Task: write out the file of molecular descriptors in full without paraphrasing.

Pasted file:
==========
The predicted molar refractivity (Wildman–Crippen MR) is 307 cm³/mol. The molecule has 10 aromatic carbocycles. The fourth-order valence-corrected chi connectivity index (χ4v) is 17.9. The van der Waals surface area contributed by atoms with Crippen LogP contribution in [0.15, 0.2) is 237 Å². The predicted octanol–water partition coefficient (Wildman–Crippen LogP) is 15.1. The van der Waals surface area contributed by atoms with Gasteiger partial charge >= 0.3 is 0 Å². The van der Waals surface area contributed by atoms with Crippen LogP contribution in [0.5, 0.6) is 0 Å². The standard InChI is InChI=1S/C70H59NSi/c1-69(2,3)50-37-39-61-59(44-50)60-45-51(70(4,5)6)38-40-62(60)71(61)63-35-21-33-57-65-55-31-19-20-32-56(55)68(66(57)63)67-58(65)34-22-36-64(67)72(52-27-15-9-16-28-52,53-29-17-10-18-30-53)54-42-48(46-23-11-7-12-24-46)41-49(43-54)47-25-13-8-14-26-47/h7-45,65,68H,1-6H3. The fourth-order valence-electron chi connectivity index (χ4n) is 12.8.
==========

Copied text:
The predicted molar refractivity (Wildman–Crippen MR) is 307 cm³/mol. The molecule has 10 aromatic carbocycles. The fourth-order valence-corrected chi connectivity index (χ4v) is 17.9. The van der Waals surface area contributed by atoms with Crippen LogP contribution in [0.15, 0.2) is 237 Å². The predicted octanol–water partition coefficient (Wildman–Crippen LogP) is 15.1. The van der Waals surface area contributed by atoms with Gasteiger partial charge >= 0.3 is 0 Å². The van der Waals surface area contributed by atoms with Crippen LogP contribution in [0.5, 0.6) is 0 Å². The standard InChI is InChI=1S/C70H59NSi/c1-69(2,3)50-37-39-61-59(44-50)60-45-51(70(4,5)6)38-40-62(60)71(61)63-35-21-33-57-65-55-31-19-20-32-56(55)68(66(57)63)67-58(65)34-22-36-64(67)72(52-27-15-9-16-28-52,53-29-17-10-18-30-53)54-42-48(46-23-11-7-12-24-46)41-49(43-54)47-25-13-8-14-26-47/h7-45,65,68H,1-6H3. The fourth-order valence-electron chi connectivity index (χ4n) is 12.8.